What hospitality businesses need to do to survive COVID-19

hospitality
Jennifer Johansson, CEO of recruitment app Placed says hospitality businesses must adapt if they want to survive COVID-19…

Coronavirus does not discriminate in who it hits. We have seen everyone from Prince Charles and the prime minister to frontline health workers and young children affected. The virus has impacted human life as we know it and its impact is being felt especially among the business community.

The impact of COVID-19 on the hospitality sector

As the backbone of the UK economy, the hospitality sector makes up a large proportion of the country’s 5.9m small businesses that contribute to half the turnover in the private sector each year.

The hospitality sector with its 3.2m employees is being hit hard by the coronavirus crisis, where we could potentially see hundreds of thousands of people unemployed as businesses continue to navigate the unknown.


This is particularly stark in more remote, tourist-reliant parts of the country where the usual Easter influx of visitors was non-existent.

But for every business struggling to adapt, there are more who are agile enough to do so, and are coming up with the solutions that can lead the rebuild. The spirit of community is hugely important at this current time; and what we will see is that the business owners who are innovating in the interim will be the ones who will find it easier to bounce back.

Lessons in adaption 

The optimism of a sector that provides entertainment and social interaction to so many of us will allow it to be one of the industries that overcome the pandemic in stronger ways than others. 

There are a number of short-term solutions that are doing long-term good, and you can see them everywhere you look. Many small restaurants and cafes have taken to helping local supermarkets by selling or donating their fresh produce – items like eggs or vegetables, since being shut down; others, such as pubs, have used this opportunity to support their local communities by donating their fresh food to local charities to help feed the homeless.

Meanwhile, tens of thousands of restaurants are repurposing their own services through tech to deliver to their customers.

Using tech to survive 

Even more creative, technology-driven solutions are also emerging within the sector, with businesses and communities alike collaborating to help one another.

In our business, we have launched a community support page where users are able to share their stories and access available jobs in other sectors while restaurants and bars are closed.

We are also collaborating with the Food and Drink Federation to find alternative roles for those left without jobs, by highlighting their transferable skills that could be used in food manufacturing, production, packaging and processing, amongst other key roles. These types of solutions are still needed because, as it stands, small businesses are yet to be given clear guidance on the next steps to secure their futures.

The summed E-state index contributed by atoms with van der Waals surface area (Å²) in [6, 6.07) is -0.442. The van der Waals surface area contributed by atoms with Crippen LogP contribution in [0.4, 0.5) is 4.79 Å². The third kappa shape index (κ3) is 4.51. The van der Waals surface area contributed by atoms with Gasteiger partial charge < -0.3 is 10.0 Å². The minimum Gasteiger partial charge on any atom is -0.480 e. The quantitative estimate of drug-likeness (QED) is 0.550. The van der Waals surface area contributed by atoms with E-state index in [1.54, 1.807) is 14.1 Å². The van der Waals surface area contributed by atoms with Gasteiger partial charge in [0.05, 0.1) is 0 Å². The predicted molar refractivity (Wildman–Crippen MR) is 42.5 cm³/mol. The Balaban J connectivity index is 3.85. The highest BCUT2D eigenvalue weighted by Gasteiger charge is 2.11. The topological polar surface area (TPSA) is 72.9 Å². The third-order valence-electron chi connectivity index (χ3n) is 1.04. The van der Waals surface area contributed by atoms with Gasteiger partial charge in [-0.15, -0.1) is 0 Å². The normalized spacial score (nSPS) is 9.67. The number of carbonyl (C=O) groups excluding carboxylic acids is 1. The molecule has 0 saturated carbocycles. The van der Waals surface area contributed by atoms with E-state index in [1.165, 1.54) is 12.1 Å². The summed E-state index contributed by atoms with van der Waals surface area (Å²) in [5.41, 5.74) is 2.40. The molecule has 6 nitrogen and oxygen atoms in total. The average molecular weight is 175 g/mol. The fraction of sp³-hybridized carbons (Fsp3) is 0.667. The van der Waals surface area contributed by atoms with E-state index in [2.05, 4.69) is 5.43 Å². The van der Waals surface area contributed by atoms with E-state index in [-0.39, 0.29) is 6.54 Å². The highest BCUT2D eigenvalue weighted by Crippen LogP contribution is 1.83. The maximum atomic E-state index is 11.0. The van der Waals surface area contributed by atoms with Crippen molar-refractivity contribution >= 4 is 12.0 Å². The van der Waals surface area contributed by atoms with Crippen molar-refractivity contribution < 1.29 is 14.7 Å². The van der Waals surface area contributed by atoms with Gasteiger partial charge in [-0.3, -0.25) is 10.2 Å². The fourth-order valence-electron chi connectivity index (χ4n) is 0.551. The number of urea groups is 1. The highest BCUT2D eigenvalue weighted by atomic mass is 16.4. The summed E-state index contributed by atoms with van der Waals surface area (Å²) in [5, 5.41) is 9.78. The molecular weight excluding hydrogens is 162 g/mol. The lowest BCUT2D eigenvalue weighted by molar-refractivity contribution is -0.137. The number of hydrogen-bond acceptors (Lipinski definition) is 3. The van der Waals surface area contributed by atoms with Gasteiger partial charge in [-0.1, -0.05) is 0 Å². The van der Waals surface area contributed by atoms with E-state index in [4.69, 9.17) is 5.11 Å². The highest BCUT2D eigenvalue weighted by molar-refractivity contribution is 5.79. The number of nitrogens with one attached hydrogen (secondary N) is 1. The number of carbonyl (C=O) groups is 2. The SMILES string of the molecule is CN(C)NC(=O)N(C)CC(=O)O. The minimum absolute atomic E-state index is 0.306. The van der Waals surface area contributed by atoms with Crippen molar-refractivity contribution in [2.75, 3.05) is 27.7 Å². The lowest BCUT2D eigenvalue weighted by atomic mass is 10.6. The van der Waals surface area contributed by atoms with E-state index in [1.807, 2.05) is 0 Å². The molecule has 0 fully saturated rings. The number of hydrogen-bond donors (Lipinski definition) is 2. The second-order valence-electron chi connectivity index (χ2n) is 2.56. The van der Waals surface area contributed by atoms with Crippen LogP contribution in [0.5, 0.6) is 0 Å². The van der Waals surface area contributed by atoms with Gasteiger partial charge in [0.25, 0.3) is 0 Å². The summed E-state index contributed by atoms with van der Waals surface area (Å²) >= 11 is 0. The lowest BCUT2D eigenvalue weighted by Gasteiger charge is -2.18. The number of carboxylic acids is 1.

It remains to be seen how efficiently the Government will implement its bailout plans; whether it is lowering interest rates, cutting business rates or offering loans.

Many small businesses have been told by bank staff that they are not ready to process applications for loans and have not yet received instructions on how to deal with the government scheme. The current rules also set out that no interest will be paid for a year, but this assumes that the crisis will have been averted by then.

We can’t rely on government support 

Ultimately, what this all means is that many entitled to be furloughed will, after three months, find themselves unemployed with few routes back into work as companies freeze hiring while they assess the damage of the crisis.

The US saw a record 6.6m people file for unemployment in just 14 days – a number which will only continue to rise. The UK cannot delay its own population being in the same position – jobs have to be safeguarded where possible in the long-term, and those that cannot need to be given tools to find work in other sectors where their skills are needed. 

In order to come through the crisis, everyone needs to play their part as a community.

Offering unique tech-led approaches that help small businesses survive by reaching new and existing customers is highly valued, which means new jobs for sectors that didn’t traditionally consider themselves digital.

As a sector that’s ready to pull-up our bootstraps and do the work, optimism is key for hospitality firms to weather the current storm.

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